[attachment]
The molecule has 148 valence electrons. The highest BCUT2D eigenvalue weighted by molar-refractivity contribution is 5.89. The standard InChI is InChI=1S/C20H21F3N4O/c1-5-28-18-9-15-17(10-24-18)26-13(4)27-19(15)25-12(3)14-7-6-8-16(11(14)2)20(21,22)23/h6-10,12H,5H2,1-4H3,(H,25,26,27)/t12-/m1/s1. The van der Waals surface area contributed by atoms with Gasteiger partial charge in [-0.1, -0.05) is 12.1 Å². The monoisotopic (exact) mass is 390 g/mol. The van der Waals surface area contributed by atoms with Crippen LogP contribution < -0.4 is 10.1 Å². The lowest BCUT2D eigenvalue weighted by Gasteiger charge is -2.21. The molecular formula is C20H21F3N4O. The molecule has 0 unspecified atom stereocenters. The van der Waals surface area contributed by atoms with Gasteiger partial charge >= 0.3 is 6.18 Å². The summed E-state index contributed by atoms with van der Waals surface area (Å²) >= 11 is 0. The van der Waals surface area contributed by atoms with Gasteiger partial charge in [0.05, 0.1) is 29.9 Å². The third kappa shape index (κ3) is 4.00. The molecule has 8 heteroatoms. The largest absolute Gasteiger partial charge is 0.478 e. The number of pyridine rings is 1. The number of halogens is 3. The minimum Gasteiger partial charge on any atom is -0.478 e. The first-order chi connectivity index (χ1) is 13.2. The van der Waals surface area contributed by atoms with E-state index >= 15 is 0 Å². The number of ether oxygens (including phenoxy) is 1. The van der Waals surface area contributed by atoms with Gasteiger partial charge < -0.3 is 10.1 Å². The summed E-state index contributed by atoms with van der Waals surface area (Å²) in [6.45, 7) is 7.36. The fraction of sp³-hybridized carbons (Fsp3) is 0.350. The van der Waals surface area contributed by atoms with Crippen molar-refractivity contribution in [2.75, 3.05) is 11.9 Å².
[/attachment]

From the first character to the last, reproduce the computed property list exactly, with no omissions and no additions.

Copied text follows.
The molecule has 148 valence electrons. The highest BCUT2D eigenvalue weighted by molar-refractivity contribution is 5.89. The standard InChI is InChI=1S/C20H21F3N4O/c1-5-28-18-9-15-17(10-24-18)26-13(4)27-19(15)25-12(3)14-7-6-8-16(11(14)2)20(21,22)23/h6-10,12H,5H2,1-4H3,(H,25,26,27)/t12-/m1/s1. The van der Waals surface area contributed by atoms with Gasteiger partial charge in [-0.1, -0.05) is 12.1 Å². The monoisotopic (exact) mass is 390 g/mol. The van der Waals surface area contributed by atoms with Crippen LogP contribution < -0.4 is 10.1 Å². The lowest BCUT2D eigenvalue weighted by Gasteiger charge is -2.21. The molecular formula is C20H21F3N4O. The molecule has 0 unspecified atom stereocenters. The van der Waals surface area contributed by atoms with Gasteiger partial charge >= 0.3 is 6.18 Å². The summed E-state index contributed by atoms with van der Waals surface area (Å²) >= 11 is 0. The van der Waals surface area contributed by atoms with Gasteiger partial charge in [0.05, 0.1) is 29.9 Å². The third kappa shape index (κ3) is 4.00. The molecule has 8 heteroatoms. The largest absolute Gasteiger partial charge is 0.478 e. The number of pyridine rings is 1. The number of halogens is 3. The minimum Gasteiger partial charge on any atom is -0.478 e. The first-order chi connectivity index (χ1) is 13.2. The van der Waals surface area contributed by atoms with E-state index >= 15 is 0 Å². The number of ether oxygens (including phenoxy) is 1. The van der Waals surface area contributed by atoms with Gasteiger partial charge < -0.3 is 10.1 Å². The summed E-state index contributed by atoms with van der Waals surface area (Å²) in [6.45, 7) is 7.36. The fraction of sp³-hybridized carbons (Fsp3) is 0.350. The van der Waals surface area contributed by atoms with Crippen molar-refractivity contribution in [2.75, 3.05) is 11.9 Å².